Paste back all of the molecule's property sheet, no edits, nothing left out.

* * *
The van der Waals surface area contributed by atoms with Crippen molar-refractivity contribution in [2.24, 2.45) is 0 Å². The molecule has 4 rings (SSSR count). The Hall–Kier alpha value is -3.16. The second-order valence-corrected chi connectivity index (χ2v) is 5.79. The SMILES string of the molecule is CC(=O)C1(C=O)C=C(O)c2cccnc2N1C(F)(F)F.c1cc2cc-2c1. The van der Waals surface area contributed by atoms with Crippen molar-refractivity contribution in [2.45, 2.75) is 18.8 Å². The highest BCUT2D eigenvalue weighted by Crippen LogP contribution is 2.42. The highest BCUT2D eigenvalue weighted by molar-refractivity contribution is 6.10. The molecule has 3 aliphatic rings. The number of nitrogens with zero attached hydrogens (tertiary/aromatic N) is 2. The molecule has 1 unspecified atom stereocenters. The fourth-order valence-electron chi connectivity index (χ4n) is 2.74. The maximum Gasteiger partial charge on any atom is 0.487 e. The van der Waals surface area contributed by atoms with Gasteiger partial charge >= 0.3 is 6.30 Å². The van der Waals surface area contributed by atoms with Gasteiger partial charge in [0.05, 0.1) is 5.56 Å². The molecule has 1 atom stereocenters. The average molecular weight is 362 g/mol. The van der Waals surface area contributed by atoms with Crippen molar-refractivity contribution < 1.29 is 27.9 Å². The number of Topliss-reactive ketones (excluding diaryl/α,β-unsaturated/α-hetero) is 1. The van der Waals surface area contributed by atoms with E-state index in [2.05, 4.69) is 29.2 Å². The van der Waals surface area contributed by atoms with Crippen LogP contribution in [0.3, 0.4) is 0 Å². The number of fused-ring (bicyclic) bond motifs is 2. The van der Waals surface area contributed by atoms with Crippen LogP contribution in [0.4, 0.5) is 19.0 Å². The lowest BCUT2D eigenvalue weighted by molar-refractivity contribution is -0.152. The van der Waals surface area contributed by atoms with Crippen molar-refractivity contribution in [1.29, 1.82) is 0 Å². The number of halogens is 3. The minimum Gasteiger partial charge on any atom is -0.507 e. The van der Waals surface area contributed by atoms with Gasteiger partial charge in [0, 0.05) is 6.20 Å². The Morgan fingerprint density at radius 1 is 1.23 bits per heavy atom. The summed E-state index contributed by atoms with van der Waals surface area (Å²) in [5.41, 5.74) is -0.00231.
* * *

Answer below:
The van der Waals surface area contributed by atoms with Crippen molar-refractivity contribution in [2.24, 2.45) is 0 Å². The molecule has 4 rings (SSSR count). The Hall–Kier alpha value is -3.16. The second-order valence-corrected chi connectivity index (χ2v) is 5.79. The SMILES string of the molecule is CC(=O)C1(C=O)C=C(O)c2cccnc2N1C(F)(F)F.c1cc2cc-2c1. The van der Waals surface area contributed by atoms with Crippen molar-refractivity contribution in [2.45, 2.75) is 18.8 Å². The highest BCUT2D eigenvalue weighted by Crippen LogP contribution is 2.42. The highest BCUT2D eigenvalue weighted by molar-refractivity contribution is 6.10. The molecule has 3 aliphatic rings. The number of nitrogens with zero attached hydrogens (tertiary/aromatic N) is 2. The molecule has 1 unspecified atom stereocenters. The fourth-order valence-electron chi connectivity index (χ4n) is 2.74. The maximum Gasteiger partial charge on any atom is 0.487 e. The van der Waals surface area contributed by atoms with Gasteiger partial charge >= 0.3 is 6.30 Å². The van der Waals surface area contributed by atoms with Gasteiger partial charge in [0.05, 0.1) is 5.56 Å². The molecule has 1 atom stereocenters. The average molecular weight is 362 g/mol. The van der Waals surface area contributed by atoms with Crippen molar-refractivity contribution < 1.29 is 27.9 Å². The number of Topliss-reactive ketones (excluding diaryl/α,β-unsaturated/α-hetero) is 1. The van der Waals surface area contributed by atoms with E-state index in [2.05, 4.69) is 29.2 Å². The van der Waals surface area contributed by atoms with Crippen LogP contribution in [0.3, 0.4) is 0 Å². The number of fused-ring (bicyclic) bond motifs is 2. The van der Waals surface area contributed by atoms with Crippen LogP contribution in [0.4, 0.5) is 19.0 Å². The lowest BCUT2D eigenvalue weighted by molar-refractivity contribution is -0.152. The van der Waals surface area contributed by atoms with Crippen molar-refractivity contribution in [1.29, 1.82) is 0 Å². The number of halogens is 3. The minimum Gasteiger partial charge on any atom is -0.507 e. The van der Waals surface area contributed by atoms with Gasteiger partial charge in [0, 0.05) is 6.20 Å². The Morgan fingerprint density at radius 1 is 1.23 bits per heavy atom. The summed E-state index contributed by atoms with van der Waals surface area (Å²) in [5.41, 5.74) is -0.00231.